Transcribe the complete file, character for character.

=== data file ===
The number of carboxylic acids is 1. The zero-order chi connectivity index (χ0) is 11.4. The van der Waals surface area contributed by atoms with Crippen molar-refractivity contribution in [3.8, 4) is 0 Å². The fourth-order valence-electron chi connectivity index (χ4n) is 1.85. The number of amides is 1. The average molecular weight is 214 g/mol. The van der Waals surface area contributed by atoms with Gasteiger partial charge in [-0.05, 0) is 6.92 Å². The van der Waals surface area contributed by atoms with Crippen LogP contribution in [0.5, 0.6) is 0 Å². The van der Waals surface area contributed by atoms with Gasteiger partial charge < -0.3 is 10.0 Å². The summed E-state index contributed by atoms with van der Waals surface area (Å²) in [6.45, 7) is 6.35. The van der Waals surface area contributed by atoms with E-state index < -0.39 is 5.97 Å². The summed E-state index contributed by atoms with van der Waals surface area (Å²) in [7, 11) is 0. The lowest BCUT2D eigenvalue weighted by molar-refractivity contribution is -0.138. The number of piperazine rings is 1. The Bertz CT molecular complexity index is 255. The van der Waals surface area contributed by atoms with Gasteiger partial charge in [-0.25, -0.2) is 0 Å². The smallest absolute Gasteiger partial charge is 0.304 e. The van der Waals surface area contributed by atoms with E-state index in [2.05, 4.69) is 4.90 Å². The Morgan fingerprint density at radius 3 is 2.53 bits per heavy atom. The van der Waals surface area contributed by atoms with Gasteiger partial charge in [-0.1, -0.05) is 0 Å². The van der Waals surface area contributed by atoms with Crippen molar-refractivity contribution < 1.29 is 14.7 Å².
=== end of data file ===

The number of carboxylic acids is 1. The zero-order chi connectivity index (χ0) is 11.4. The van der Waals surface area contributed by atoms with Crippen molar-refractivity contribution in [3.8, 4) is 0 Å². The fourth-order valence-electron chi connectivity index (χ4n) is 1.85. The number of amides is 1. The average molecular weight is 214 g/mol. The van der Waals surface area contributed by atoms with Gasteiger partial charge in [-0.05, 0) is 6.92 Å². The van der Waals surface area contributed by atoms with Crippen LogP contribution in [0.5, 0.6) is 0 Å². The van der Waals surface area contributed by atoms with Gasteiger partial charge < -0.3 is 10.0 Å². The summed E-state index contributed by atoms with van der Waals surface area (Å²) in [6.45, 7) is 6.35. The van der Waals surface area contributed by atoms with E-state index < -0.39 is 5.97 Å². The summed E-state index contributed by atoms with van der Waals surface area (Å²) in [7, 11) is 0. The lowest BCUT2D eigenvalue weighted by molar-refractivity contribution is -0.138. The number of piperazine rings is 1. The Bertz CT molecular complexity index is 255. The van der Waals surface area contributed by atoms with Gasteiger partial charge in [-0.25, -0.2) is 0 Å². The smallest absolute Gasteiger partial charge is 0.304 e. The van der Waals surface area contributed by atoms with E-state index in [2.05, 4.69) is 4.90 Å². The Morgan fingerprint density at radius 3 is 2.53 bits per heavy atom. The van der Waals surface area contributed by atoms with Gasteiger partial charge in [-0.1, -0.05) is 0 Å². The van der Waals surface area contributed by atoms with Crippen molar-refractivity contribution < 1.29 is 14.7 Å².